The Third Stage of Grief: The Dukakis-esque Premise of the Walker Campaign

March 5, 2015
February 6, 2020
US Politics

Nearly a year ago I made two observations on the 2016 Presidential elections. The first is that the obstacle facing the Republican party is not so much demographics or the strength of Hillary Clinton, but rather the process by which the party has come to embrace a set of policy positions, especially on economic issues, which are toxic. The second is that the Republican base is unlikely to accept moderation or alterations to its economic platform, as opposed to its more flexible social issues planks, until it becomes clear that simply trying the same failed strategy over and over again is unlikely to work.

In Scott Walker’s emergence as a front-runner, if not the front-runner for the Republican nomination, the latter seems more likely than it did a year ago. Not because Walker is a strong candidate with a strong shot at winning the general election; quite the contrary actually. Walker is a white male conservative Midwestern governor with no biography outside of politics who is largely known for his commitment to conservative orthodoxy on economic matters, and he has hitherto been running a campaign based around experimenting with how closely he can represent the personification of American right-wing orthodoxy on all points. In effect, he is generic Republican, and if he loses, it demonstrates that generic Republican is un-electable in its current form.'

He is also symbolic of the final stage of grief through which parties which have lost power tend to go through. Opposition parties generally tend to have a three-election recovery from realigning defeats. The results of the first election defeat are written up to bad luck; the year was poor, the party had been in officer too long, events intervened. In this sense there is nothing that could have been done to prevent the defeat, and therefore nothing that can be done to prevent another defeat in the future. We saw this rationalization among Labour supporters in 1979, Tory ones in 1997, Democrats in 1980, and Republicans since 2008. The second defeat is a different matter and is usually written up to the candidates, either the unusual strength of the incumbent or the flawed nature of their opponent. In the case of the Republican party, this has become the conventional wisdom on the 2012 result. Obama faced a bad candidate in Mitt Romney, and is perceived as having had unique appeal to non-white voters which Hillary Clinton will presumably not share, and therefore the only thing Republicans have to do is to not nominate Mitt Romney. That the same argument regarding non-white turnout was made before 2012, namely that it could not possibly match, much less exceed 2008, is ignored so that it can be convenient recycled for 2016.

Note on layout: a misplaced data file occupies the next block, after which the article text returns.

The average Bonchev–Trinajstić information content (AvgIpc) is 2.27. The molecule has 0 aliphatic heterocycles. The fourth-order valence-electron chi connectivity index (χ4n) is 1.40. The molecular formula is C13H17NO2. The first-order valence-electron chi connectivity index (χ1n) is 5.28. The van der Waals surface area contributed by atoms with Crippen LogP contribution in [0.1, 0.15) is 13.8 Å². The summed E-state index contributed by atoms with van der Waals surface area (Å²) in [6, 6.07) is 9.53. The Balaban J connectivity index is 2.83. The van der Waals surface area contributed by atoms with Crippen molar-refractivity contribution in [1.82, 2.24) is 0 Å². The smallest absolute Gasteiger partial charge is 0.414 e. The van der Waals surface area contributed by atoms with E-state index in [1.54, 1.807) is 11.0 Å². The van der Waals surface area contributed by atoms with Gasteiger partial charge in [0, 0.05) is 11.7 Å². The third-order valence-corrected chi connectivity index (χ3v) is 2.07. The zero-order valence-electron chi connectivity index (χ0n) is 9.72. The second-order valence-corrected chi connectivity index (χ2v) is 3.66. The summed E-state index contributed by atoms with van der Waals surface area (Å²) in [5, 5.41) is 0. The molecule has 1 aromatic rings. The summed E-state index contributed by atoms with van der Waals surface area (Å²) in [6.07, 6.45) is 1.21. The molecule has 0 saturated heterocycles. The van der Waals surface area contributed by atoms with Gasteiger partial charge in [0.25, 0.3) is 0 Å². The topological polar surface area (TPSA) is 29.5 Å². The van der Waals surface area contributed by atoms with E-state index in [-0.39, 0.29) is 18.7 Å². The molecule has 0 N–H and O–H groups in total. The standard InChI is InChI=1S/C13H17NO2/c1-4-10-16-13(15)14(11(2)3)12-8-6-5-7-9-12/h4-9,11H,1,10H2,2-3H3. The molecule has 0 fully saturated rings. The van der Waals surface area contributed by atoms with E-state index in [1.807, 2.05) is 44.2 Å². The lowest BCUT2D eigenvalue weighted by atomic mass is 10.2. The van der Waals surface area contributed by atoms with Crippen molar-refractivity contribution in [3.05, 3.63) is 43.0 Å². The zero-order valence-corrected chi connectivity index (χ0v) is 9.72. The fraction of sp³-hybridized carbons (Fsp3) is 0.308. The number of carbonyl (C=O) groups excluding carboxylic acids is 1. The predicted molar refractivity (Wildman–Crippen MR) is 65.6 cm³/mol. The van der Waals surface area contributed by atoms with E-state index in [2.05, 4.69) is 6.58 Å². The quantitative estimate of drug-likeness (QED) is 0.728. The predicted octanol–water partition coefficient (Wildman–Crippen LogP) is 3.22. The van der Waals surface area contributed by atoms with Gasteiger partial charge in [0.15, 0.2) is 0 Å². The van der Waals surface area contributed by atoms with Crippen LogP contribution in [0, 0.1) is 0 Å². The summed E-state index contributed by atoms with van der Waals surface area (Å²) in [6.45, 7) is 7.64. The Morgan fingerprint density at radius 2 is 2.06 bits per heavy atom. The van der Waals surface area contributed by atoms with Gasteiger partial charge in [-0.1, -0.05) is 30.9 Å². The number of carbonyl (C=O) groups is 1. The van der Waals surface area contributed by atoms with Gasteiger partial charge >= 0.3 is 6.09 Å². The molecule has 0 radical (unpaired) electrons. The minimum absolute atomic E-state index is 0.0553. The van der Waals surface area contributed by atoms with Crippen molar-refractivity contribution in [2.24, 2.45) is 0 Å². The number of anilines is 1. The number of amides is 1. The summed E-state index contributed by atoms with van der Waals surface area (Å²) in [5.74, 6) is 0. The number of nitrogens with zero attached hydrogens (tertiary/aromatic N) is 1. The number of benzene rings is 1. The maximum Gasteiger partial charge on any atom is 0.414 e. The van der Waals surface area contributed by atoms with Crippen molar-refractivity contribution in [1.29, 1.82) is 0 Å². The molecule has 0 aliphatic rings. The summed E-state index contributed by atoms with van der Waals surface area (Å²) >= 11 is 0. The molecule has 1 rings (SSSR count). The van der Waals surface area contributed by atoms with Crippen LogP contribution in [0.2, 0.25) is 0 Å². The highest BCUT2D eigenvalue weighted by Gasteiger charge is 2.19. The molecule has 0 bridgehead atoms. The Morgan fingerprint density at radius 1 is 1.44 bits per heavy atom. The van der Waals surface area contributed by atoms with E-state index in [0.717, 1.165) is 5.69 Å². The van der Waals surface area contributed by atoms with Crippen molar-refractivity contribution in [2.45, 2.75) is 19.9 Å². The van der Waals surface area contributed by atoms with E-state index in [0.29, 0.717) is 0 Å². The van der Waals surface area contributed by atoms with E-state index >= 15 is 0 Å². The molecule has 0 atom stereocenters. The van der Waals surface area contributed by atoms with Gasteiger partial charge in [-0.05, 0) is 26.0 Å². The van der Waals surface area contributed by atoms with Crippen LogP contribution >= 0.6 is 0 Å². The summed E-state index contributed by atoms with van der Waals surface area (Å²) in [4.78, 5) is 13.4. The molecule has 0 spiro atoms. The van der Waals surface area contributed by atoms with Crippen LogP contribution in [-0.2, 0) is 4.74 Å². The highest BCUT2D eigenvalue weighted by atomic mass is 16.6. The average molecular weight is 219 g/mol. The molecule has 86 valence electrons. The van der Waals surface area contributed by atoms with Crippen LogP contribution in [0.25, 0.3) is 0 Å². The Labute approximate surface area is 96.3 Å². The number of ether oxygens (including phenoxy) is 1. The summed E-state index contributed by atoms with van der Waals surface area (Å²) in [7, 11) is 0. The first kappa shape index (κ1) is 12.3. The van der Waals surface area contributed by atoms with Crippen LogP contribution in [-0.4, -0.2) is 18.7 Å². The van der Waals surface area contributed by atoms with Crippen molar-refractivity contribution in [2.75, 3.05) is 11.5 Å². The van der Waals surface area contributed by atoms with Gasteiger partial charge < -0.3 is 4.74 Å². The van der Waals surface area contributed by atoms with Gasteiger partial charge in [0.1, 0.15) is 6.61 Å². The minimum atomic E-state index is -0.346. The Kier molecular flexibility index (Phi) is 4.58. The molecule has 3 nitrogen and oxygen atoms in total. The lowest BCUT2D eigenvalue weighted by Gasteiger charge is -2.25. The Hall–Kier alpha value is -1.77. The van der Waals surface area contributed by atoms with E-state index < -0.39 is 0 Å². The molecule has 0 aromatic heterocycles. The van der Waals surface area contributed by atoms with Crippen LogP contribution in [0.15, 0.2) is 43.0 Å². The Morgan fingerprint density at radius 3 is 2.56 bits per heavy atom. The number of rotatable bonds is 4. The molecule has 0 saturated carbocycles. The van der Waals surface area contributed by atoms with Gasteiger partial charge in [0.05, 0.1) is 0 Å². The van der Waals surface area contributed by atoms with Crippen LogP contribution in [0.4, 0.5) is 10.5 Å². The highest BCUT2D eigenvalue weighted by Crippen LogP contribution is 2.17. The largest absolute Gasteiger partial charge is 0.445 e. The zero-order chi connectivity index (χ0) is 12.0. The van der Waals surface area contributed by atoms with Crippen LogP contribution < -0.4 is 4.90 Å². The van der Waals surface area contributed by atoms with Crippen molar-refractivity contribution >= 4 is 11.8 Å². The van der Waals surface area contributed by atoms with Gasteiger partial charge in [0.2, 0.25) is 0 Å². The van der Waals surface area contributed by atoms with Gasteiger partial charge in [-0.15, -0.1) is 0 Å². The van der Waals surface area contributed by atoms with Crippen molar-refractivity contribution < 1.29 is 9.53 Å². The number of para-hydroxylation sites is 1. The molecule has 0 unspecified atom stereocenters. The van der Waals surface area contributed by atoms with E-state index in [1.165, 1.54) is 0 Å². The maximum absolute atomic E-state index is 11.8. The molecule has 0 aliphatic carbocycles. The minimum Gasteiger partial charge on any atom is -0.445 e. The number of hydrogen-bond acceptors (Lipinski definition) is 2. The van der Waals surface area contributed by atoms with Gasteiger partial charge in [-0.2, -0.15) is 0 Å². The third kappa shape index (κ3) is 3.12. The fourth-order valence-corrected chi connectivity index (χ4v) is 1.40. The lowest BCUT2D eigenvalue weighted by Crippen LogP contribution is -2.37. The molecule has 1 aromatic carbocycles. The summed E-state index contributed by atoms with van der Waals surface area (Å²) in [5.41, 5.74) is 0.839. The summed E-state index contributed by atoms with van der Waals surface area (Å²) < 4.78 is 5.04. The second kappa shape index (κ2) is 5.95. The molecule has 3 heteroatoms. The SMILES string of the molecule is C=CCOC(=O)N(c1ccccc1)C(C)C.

Such arguments are made because they often serve the interests of everyone. Ascribing the 2008 defeat to forces beyond the party's control served to allow McCain and those around him to avoid having to defend their campaign decisions, diminished the danger Obama posed to a potential Republican candidate in 2016, and also permitted conservatives to avoid blame being cast on Sarah Palin's presence on the ticket. Condemning Mitt Romney allows Republicans to avoid any discussion of whether the electorate endorsed Obama and his agenda, or whether Romney was too moderate or conservative. Rather he was just too gaffe prone.